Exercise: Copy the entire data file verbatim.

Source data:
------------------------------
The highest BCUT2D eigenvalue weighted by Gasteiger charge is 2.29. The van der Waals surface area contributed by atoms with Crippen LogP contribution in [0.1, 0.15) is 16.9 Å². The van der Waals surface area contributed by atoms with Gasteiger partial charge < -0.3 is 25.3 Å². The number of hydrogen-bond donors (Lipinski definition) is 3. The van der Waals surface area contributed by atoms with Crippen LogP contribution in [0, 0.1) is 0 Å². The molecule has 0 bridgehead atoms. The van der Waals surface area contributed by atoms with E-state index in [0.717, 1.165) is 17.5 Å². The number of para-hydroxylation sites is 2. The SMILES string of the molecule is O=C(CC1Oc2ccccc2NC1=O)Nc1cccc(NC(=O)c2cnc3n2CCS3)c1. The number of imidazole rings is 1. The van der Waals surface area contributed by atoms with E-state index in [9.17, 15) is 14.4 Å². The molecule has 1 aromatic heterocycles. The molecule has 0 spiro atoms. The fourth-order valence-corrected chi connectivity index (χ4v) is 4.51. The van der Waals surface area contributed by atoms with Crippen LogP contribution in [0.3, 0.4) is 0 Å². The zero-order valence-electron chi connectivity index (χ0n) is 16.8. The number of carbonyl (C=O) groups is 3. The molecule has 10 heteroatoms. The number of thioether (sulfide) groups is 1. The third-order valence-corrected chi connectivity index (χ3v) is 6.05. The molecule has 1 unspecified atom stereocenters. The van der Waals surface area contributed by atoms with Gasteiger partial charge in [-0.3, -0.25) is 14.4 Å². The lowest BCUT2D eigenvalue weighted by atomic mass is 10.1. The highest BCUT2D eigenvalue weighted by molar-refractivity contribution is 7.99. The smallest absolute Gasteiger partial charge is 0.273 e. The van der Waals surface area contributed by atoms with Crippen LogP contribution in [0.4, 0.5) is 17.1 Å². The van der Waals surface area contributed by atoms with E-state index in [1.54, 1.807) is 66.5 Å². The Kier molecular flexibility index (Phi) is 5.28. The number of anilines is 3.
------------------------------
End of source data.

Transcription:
The highest BCUT2D eigenvalue weighted by Gasteiger charge is 2.29. The van der Waals surface area contributed by atoms with Crippen LogP contribution in [0.1, 0.15) is 16.9 Å². The van der Waals surface area contributed by atoms with Gasteiger partial charge < -0.3 is 25.3 Å². The number of hydrogen-bond donors (Lipinski definition) is 3. The van der Waals surface area contributed by atoms with Crippen LogP contribution in [0, 0.1) is 0 Å². The molecule has 0 bridgehead atoms. The van der Waals surface area contributed by atoms with E-state index in [0.717, 1.165) is 17.5 Å². The number of para-hydroxylation sites is 2. The SMILES string of the molecule is O=C(CC1Oc2ccccc2NC1=O)Nc1cccc(NC(=O)c2cnc3n2CCS3)c1. The number of imidazole rings is 1. The van der Waals surface area contributed by atoms with E-state index in [9.17, 15) is 14.4 Å². The molecule has 1 aromatic heterocycles. The molecule has 0 spiro atoms. The fourth-order valence-corrected chi connectivity index (χ4v) is 4.51. The van der Waals surface area contributed by atoms with Crippen LogP contribution in [0.3, 0.4) is 0 Å². The zero-order valence-electron chi connectivity index (χ0n) is 16.8. The number of carbonyl (C=O) groups is 3. The molecule has 10 heteroatoms. The number of thioether (sulfide) groups is 1. The third-order valence-corrected chi connectivity index (χ3v) is 6.05. The molecule has 1 unspecified atom stereocenters. The van der Waals surface area contributed by atoms with Gasteiger partial charge in [-0.3, -0.25) is 14.4 Å². The lowest BCUT2D eigenvalue weighted by atomic mass is 10.1. The highest BCUT2D eigenvalue weighted by molar-refractivity contribution is 7.99. The smallest absolute Gasteiger partial charge is 0.273 e. The van der Waals surface area contributed by atoms with Crippen LogP contribution in [0.4, 0.5) is 17.1 Å². The van der Waals surface area contributed by atoms with E-state index in [1.54, 1.807) is 66.5 Å². The Kier molecular flexibility index (Phi) is 5.28. The number of anilines is 3.